(Hobkinson’s new three-part documentary series for Netflix, Fear City: New York vs. the Mafia is available for streaming on that platform starting Wednesday, July 22. Like what you see here on Hammer to Nail? Why not give just $1.00 per month via Patreon to help keep us going?)
I never knew New York City in the 1970s, beyond quick trips in and out. When I started visiting for longer periods, in the next decade, I saw a metropolis still recovering from the economic doldrums, with graffiti-covered subway cars and a very gritty Times Square. It was still an exciting destination (you know, Broadway, museums, and a whole lot more), but it had yet to emerge as the family-friendly tourist mecca that it has since become. Little did I realize that there were far deeper problems below the surface – beyond disparities of wealth, endemic poverty and redlining – that made it even more dangerous than it seemed to my young eyes. And by the time I moved there, in the late 1990s, for a nine-year stint, Lower Manhattan, Midtown and much of the rest of that island had been so thoroughly gentrified as to be almost unrecognizable from those first impressions of mine. But Sam Hobkinson’s new three-part documentary series for Netflix, Fear City: New York vs. the Mafia, brought me back.
The three episodes, the first two under 50 minutes and the third just over an hour long, are entitled, in order, “Mob Rule,” “The Godfather Tapes” and “Judgment Day,” and profile how the FBI and attorneys at the United States District Court for the Southern District of New York (SDNY) worked together to put the heads of the five ruling Mafia families – Bonanno, Colombo, Gambino, Genovese and Lucchese – in prison, thereby breaking the stranglehold of organized crime on the city. As we learn at the start, it was virtually impossible to do business, legitimate or otherwise, in New York in those years without in some way interacting with La Cosa Nostra. Spurn them at your own risk, and risk it was, for many people ended up dead, adding a climate of lawlessness to the already present despair due to the ongoing budget crises of the era. The city was ratf**ed in more ways than one.
Methodically, as in a police procedural, director Hobkinson (The Kleptocrats) walks us through how, after years of slow and often futile progress, law enforcement was finally able to see a path to conviction thanks to the passage of the Racketeer Influenced and Corrupt Organizations (RICO) Act in 1970, though it would take ten years before anyone really knew what to do with the new statute. Hobkinson interviews RICO’s author, law professor G. Robert Blakey, to help explain how and what it is, and the way in which it allowed the SDNY folks, led by U.S. Attorney Rudy Giuliani (years before he, himself, took on the role of consigliere to another family, the Trumps), to use it to link all the Mafia bosses together as co-conspirators in a major crime syndicate. It’s thrilling stuff, though sometimes less exciting than it could be, given the way the series format leads to repetition of footage and information, Episode 3 starting, for example, with a recap of all that we learned in Episode 2. Were this a single 90-minute movie, it would be taut and action-packed, throughout. As it is, it certainly holds our interest, which is good enough.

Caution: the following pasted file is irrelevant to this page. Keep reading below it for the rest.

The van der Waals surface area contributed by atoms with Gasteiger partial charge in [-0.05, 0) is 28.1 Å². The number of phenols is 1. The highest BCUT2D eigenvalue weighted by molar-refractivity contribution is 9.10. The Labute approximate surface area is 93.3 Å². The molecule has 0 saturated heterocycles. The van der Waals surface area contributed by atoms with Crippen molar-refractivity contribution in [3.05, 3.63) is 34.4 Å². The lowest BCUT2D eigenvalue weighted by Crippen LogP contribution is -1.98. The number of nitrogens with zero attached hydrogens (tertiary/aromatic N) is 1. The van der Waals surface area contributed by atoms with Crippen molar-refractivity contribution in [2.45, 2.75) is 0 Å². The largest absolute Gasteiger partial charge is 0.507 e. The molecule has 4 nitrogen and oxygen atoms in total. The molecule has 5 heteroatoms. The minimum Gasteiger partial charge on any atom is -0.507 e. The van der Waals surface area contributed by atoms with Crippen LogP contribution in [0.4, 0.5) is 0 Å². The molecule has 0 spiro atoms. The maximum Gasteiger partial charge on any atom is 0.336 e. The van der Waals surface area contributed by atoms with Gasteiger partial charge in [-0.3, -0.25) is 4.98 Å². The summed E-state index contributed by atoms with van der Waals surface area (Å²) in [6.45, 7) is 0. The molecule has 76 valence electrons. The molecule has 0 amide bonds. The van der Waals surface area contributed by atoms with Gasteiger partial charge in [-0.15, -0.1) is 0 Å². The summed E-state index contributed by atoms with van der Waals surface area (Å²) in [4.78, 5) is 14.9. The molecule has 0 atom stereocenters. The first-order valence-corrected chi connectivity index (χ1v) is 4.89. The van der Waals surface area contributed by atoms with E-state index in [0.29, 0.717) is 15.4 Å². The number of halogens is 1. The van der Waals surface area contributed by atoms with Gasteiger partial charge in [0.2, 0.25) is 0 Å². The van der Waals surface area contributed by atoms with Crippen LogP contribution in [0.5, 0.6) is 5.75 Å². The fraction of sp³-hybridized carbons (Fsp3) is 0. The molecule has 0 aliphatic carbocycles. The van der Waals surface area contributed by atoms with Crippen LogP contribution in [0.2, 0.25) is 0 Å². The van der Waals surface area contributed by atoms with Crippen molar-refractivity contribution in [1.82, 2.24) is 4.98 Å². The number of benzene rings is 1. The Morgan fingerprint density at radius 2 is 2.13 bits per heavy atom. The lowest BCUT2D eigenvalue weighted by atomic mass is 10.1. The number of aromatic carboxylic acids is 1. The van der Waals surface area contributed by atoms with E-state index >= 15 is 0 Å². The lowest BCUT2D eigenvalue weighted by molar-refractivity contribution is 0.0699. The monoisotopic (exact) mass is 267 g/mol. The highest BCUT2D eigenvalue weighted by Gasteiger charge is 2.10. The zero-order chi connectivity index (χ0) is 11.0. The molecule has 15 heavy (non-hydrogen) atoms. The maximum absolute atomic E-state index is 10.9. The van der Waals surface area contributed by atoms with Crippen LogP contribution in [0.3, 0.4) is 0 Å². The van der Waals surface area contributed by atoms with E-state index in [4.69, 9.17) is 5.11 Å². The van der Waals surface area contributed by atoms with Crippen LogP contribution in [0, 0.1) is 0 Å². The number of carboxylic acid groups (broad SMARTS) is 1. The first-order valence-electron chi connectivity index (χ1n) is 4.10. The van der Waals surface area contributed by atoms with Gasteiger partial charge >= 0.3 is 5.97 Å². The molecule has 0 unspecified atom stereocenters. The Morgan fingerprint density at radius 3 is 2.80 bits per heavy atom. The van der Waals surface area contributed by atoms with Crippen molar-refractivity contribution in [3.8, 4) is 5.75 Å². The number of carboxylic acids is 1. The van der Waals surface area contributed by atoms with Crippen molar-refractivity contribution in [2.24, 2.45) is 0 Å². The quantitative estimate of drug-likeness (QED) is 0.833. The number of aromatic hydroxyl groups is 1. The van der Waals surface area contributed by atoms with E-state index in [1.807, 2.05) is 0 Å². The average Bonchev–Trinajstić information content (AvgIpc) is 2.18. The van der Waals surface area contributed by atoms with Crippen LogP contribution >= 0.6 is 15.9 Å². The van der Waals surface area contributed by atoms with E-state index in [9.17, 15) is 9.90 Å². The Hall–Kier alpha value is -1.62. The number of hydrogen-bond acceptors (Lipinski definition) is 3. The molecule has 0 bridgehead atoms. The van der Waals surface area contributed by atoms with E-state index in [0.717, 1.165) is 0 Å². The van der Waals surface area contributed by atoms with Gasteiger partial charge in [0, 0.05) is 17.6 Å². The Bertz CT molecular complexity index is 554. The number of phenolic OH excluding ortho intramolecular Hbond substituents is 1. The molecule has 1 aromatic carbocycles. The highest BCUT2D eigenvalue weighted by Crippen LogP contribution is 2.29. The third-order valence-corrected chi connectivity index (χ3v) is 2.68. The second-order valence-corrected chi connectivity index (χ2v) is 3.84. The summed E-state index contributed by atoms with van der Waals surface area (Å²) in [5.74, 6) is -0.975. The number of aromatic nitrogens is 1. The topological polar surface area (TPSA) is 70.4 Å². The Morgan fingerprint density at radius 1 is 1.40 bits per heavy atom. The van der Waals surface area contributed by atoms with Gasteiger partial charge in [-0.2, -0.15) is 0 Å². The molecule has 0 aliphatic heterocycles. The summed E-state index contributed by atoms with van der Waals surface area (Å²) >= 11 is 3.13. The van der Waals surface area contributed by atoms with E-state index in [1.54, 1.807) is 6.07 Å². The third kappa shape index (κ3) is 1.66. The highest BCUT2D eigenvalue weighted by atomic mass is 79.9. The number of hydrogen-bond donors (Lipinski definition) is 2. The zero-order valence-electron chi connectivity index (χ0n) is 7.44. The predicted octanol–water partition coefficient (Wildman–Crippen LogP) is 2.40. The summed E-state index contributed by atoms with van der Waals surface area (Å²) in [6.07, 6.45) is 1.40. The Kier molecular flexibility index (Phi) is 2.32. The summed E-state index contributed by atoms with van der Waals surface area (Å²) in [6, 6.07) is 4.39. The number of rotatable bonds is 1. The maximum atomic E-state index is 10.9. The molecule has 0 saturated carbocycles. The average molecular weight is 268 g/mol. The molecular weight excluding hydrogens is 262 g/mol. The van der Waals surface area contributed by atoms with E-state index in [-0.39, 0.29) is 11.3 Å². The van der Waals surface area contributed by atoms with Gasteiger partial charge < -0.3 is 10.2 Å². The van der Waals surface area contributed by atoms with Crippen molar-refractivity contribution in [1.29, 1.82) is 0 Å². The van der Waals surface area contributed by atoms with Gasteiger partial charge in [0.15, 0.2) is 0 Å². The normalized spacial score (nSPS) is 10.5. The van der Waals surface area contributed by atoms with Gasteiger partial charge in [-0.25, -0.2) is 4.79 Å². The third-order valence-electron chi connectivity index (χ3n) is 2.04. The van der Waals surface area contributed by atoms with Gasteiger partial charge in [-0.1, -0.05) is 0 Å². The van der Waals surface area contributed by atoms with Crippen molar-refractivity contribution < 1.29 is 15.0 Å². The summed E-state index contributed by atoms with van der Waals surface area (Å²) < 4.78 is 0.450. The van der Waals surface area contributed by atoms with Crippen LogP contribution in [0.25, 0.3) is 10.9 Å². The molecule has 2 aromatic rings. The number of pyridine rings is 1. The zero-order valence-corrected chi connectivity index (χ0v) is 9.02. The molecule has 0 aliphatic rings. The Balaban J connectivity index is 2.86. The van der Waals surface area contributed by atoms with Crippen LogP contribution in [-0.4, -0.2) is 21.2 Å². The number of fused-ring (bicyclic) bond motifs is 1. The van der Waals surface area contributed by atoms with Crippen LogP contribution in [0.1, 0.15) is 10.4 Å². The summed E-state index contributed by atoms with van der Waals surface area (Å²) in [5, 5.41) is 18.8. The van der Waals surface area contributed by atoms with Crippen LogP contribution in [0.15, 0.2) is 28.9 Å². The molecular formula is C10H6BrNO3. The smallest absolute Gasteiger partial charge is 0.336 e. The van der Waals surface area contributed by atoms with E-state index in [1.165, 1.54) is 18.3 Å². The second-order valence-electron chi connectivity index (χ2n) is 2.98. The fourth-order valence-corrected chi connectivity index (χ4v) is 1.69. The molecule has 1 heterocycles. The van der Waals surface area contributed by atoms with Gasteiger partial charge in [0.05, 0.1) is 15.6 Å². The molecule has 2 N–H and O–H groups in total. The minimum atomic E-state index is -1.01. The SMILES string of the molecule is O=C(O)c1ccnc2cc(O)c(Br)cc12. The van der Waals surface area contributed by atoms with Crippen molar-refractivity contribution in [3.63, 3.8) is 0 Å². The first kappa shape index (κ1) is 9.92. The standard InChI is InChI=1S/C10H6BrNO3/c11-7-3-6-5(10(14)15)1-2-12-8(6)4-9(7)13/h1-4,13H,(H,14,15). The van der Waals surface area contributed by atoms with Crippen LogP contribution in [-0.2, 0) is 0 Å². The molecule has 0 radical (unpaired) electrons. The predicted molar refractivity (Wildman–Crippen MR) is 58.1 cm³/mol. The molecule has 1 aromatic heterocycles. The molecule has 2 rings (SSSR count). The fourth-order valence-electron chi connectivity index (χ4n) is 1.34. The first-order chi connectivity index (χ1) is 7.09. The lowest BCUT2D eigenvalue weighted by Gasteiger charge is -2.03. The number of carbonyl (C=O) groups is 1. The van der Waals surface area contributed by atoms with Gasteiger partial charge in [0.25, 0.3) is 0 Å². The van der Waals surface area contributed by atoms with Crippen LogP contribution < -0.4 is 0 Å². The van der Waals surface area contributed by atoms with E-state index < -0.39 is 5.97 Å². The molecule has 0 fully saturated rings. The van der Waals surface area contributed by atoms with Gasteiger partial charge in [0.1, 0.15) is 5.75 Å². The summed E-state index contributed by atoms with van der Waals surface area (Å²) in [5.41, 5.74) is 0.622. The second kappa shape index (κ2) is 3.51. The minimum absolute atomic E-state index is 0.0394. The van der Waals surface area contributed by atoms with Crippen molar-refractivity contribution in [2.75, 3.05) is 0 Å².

Still, given where we are today, as a nation, and given how two recent documentaries – Where’s My Roy Cohn? and Bully. Coward. Victim. The Story of Roy Cohn – link the current occupant of the White House not only to the late, infamous lawyer at the center of those films, but also to the Mafia, this series would be even better if it had a fourth episode, following up on what happened to all involved in the case, starting with … what the heck happened to Giuliani? He is somewhat of a hero here (but anyone who lived in New York when he was mayor also knows he was an autocratic racist, as well), though he certainly shares the glory with his team at the time, which included deputies Michael Chertoff, Gil Childers and John Savarese (all interviewed for the movie, too, along with their former boss). How could such a committed fighter against corruption end up where he is today? I’d watch that episode or standalone film, for sure!
Beyond that regret, I still very much enjoyed the series. Hobkinson plunders a treasure trove of terrific archival material, taken from police and FBI files and cut together with many interviews with the agents on the frontlines, to create a fascinating, sharply textured document, supplemented with creative reenactments and staged moments. We feel we are there, watching it go down. New Yorkers may have then been afraid, but we, thanks to Hobkinson, are now merely entertained. Enjoy!
– Christopher Llewellyn Reed (@ChrisReedFilm)